Incorporation in Arizona
Arizona law allows a business to incorporate and be recognized as its own legal entity. As a separate entity from the owners, the business is then considered to be acting on its own when it buys and sells property, assents to contracts and exercises legal rights. A business seeking to incorporate in Arizona must file with the Secretary of State in accordance with established guidelines.
Benefits of Incorporation in Arizona
There are distinct benefits to incorporating a business. Most importantly, liabilities the business accrues may be satisfied only by assets that the owners have specifically invested in it. If the business had remained a personal asset of the owners, they would run the risk of losing their personal property to pay for the company's financial liabilities in case of default. Also, creditors in the Winslow area generally prefer to deal with corporations, since a loan is an investment more easily evaluated when the credit-worthiness of various owners is not an issue. Lastly, the ownership stake in a corporation can be apportioned into uniform slices, known as "shares" of stock. This makes it possible to sell ownership investments in more manageable slices.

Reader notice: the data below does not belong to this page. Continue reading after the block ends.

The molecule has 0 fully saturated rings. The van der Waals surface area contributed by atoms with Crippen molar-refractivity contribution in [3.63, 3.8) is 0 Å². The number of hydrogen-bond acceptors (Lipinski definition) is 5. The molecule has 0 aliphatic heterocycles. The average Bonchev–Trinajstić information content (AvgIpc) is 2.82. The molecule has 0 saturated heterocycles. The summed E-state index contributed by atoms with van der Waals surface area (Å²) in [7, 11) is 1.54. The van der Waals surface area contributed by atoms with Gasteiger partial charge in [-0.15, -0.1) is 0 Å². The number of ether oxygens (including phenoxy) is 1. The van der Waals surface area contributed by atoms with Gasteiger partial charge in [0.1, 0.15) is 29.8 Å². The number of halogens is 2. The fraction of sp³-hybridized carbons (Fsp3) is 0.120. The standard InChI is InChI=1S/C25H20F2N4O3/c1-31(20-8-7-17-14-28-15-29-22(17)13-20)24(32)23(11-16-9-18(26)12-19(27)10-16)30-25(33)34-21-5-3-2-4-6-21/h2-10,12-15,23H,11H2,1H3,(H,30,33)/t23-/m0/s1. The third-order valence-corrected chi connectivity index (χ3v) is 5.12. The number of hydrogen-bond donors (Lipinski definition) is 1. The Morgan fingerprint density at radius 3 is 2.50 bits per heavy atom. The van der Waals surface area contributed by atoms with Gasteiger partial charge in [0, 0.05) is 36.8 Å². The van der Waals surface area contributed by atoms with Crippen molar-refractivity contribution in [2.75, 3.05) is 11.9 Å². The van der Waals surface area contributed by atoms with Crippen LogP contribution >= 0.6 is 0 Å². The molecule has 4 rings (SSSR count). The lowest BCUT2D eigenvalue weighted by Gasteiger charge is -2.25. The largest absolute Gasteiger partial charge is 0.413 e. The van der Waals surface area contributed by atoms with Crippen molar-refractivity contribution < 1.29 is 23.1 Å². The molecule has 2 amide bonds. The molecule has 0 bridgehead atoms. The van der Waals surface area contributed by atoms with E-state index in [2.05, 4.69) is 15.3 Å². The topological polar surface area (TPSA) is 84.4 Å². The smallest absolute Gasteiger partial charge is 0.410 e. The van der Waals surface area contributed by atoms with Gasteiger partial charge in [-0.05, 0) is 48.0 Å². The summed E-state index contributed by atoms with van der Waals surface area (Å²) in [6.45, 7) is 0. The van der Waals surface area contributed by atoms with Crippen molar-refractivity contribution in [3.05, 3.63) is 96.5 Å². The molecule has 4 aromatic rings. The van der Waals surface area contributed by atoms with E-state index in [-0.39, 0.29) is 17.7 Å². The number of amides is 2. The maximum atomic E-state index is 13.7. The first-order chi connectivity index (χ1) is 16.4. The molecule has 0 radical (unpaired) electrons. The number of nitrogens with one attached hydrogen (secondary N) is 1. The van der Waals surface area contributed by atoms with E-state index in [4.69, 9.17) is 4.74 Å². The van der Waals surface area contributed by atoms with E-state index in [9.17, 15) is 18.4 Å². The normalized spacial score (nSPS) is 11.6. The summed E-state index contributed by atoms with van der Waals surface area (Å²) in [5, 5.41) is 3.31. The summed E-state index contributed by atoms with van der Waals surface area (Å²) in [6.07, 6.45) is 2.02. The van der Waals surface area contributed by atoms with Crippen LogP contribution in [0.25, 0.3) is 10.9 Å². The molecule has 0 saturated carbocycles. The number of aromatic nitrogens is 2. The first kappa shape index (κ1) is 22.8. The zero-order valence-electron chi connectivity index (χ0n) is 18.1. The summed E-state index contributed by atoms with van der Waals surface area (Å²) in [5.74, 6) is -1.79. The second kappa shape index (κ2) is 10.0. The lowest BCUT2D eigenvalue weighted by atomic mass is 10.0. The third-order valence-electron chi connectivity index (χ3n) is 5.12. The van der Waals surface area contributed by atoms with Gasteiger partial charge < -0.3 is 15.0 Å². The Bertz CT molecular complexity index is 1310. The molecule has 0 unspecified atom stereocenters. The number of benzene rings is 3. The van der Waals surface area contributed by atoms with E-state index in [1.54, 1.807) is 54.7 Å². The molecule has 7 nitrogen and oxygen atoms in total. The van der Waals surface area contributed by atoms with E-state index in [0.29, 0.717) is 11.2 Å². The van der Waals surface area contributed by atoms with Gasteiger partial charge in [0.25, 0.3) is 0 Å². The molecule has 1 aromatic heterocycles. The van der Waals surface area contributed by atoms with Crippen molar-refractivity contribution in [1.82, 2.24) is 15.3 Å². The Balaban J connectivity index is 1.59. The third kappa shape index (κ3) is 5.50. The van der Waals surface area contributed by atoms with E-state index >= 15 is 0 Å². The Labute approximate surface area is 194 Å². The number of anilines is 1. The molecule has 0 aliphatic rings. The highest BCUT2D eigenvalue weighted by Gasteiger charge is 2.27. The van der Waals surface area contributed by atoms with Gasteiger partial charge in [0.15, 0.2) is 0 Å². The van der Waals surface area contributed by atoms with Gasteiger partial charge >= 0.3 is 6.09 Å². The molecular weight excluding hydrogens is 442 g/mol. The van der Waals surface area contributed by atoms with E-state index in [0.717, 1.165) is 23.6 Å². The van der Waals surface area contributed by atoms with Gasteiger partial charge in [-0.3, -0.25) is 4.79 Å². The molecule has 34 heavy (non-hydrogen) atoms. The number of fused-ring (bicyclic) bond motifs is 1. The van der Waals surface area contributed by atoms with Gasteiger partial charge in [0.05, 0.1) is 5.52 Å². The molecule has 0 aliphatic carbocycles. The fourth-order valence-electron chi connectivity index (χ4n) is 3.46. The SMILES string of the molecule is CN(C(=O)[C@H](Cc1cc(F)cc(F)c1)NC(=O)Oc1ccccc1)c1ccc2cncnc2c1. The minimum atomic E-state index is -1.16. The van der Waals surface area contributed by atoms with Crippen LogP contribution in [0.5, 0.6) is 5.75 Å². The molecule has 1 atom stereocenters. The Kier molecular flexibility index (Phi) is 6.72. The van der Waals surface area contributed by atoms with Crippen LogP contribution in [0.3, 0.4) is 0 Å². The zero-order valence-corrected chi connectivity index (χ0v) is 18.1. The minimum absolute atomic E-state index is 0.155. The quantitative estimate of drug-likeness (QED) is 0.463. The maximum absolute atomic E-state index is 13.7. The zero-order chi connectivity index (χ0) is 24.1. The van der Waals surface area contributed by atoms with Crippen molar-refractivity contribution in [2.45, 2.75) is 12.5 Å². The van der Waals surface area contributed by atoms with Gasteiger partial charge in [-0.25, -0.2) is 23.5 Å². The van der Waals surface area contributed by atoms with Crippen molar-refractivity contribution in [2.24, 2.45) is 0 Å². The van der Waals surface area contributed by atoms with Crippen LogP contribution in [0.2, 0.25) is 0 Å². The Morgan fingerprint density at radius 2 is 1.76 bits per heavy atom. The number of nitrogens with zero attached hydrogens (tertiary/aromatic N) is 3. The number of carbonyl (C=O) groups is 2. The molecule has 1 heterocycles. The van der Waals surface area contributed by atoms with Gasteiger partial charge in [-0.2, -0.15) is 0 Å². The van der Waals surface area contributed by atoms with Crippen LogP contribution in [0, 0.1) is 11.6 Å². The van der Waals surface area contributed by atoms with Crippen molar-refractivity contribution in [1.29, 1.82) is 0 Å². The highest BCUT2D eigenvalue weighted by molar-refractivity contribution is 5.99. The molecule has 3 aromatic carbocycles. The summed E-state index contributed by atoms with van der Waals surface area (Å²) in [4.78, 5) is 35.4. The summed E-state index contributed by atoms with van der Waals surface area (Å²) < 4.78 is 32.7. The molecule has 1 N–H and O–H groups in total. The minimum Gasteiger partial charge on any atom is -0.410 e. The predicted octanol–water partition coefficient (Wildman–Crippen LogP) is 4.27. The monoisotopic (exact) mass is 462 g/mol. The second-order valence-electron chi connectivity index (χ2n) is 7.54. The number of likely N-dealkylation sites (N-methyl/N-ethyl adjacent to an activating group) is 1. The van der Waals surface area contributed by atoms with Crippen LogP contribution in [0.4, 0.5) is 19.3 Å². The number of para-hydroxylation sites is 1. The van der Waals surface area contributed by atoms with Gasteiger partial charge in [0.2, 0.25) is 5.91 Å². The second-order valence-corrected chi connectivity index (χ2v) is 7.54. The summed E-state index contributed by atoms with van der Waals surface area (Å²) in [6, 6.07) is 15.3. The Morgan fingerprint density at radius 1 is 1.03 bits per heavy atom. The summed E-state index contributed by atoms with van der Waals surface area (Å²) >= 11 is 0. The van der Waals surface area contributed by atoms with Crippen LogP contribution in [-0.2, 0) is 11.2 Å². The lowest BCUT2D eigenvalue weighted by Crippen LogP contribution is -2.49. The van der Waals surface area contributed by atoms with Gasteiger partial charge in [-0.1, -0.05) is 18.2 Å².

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Costs of Incorporation
Along with a possible fee to file for incorporation in Arizona, there are other costs that corporations incur. The most important is that a corporation is taxed as its own entity. Disbursements to the owners of the corporation are also taxed as individual income, so this means earnings may be taxed twice. But this double taxation can be avoided with proper planning and help from a local Winslow lawyer.